An Easy Way To Encrypt And Decrypt Files From Commandline In Linux
Today, we are going to see how to encrypt and decrypt files from command line in Linux using a free utility named GNU Privacy Guard (shortly GPG or GnuPG). It is a command line encryption and signing tool to secure files. We can easily encrypt the important and confidential files and documents using GPG and send/receive them over Internet. There are, of course, plethora of methods, applications, tools, and utilities are available to encrypt and decrypt files in Linux. But, I find this method is the easiest one.
Encrypt And Decrypt Files Using GnuPG From Commandline In Linux
GnuPG should have come pre-installed by default in most Linux distributions. If it is not, you can install it as shown below.
On Arch Linux and its derivatives:
$ sudo pacman -S gnupg
On Debian, Ubuntu, Linux Mint:
$ sudo apt-get install gnupg
On RHEL, CentOS:
$ sudo yum install gnupg
$ sudo dnf install gnupg
$ sudo zypper in gnupg
You can check the installed GPG version at any time using command:
$ gpg --version
gpg (GnuPG) 2.2.12 libgcrypt 1.8.4 Copyright (C) 2018 Free Software Foundation, Inc. License GPLv3+: GNU GPL version 3 or later <https://gnu.org/licenses/gpl.html> This is free software: you are free to change and redistribute it. There is NO WARRANTY, to the extent permitted by law. Home: /home/sk/.gnupg Supported algorithms: Pubkey: RSA, ELG, DSA, ECDH, ECDSA, EDDSA Cipher: IDEA, 3DES, CAST5, BLOWFISH, AES, AES192, AES256, TWOFISH, CAMELLIA128, CAMELLIA192, CAMELLIA256 Hash: SHA1, RIPEMD160, SHA256, SHA384, SHA512, SHA224 Compression: Uncompressed, ZIP, ZLIB, BZIP2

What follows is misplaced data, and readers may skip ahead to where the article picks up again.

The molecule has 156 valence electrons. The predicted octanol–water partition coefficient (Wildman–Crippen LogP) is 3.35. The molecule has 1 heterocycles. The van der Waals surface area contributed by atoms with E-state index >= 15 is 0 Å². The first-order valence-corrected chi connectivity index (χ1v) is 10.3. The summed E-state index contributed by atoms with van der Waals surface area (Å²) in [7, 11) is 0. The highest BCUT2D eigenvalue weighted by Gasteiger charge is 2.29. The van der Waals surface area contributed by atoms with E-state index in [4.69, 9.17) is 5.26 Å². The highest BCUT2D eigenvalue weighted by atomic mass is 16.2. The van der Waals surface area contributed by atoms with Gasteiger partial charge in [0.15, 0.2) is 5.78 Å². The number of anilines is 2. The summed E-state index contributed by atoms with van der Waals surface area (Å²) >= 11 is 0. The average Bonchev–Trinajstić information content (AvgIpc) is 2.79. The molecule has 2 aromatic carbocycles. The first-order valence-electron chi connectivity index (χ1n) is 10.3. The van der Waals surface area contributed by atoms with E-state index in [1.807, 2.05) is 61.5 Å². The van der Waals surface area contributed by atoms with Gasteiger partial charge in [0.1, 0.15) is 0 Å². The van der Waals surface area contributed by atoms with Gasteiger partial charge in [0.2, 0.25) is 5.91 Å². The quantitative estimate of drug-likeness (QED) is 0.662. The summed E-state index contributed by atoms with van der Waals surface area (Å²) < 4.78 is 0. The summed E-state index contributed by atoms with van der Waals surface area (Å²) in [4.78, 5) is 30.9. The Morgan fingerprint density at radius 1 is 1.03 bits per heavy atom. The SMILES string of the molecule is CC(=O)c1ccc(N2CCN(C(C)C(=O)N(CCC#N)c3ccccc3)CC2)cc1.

Once it is installed, we can encrypt a file as shown below.
$ gpg -c Inter.txt
Enter your passphrase twice and click OK to encrypt the file. Replace Inter.txt file with your own filename.
Let us verify it using ls command:
dde-dock_1000 expandstate Inter.txt.gpg syndaemon.pid dde-launcher_1000 Inter.txt pulse-QiMoBZPcQcby wpa_ctrl_439-1
As you noticed the Inter.txt file has been encrypted and saved in the current directory as Inter.txt.gpg.
Once a file encrypted, You can’t view the contents of thst file without knowing the passphrase.
If you try to open it using any editor, the contents of the GPG file should look like some random numbers and symbols.
\214^M^D^G^C^[email protected];\252\340\246p\263\260\336\322y^A^C AZ^Hb\215z̬\256D\243\202\365\362\326V\272^HX ^X\265\224h\262f\225ȹ< /\266\306 ^YMJ\200\2030f?^Q\244Q\3376\341.\274\361Ⱦ(i\345,\304\315%#\370/\232/j a^T\205`E\ 377\307^[v^\\230_ms\371\233\2442\365g^](1P\245Z;\355\347\320r\203^B\246^^@\213w\ 271\363D`\264^Y\374\256\314^QR|P
To decrypt the file, just run:
$ gpg -o Inter.txt -d Inter.txt.gpg
It will ask you to enter the passphrase. Just enter the correct passphrase, select Ok and hit Enter..
That’s it, Now you can view the decrypted file’s content using any editor of your choice.
As you can see, encrypting and decrypting files using GnuPG is a piece of cake. You don’t need to be a command line ninja or an experienced Linux admin to do this.
To know more details about GnuPG, run:
$ gpg -h
Or, refer the man pages:
$ man gpg
Hope this helps.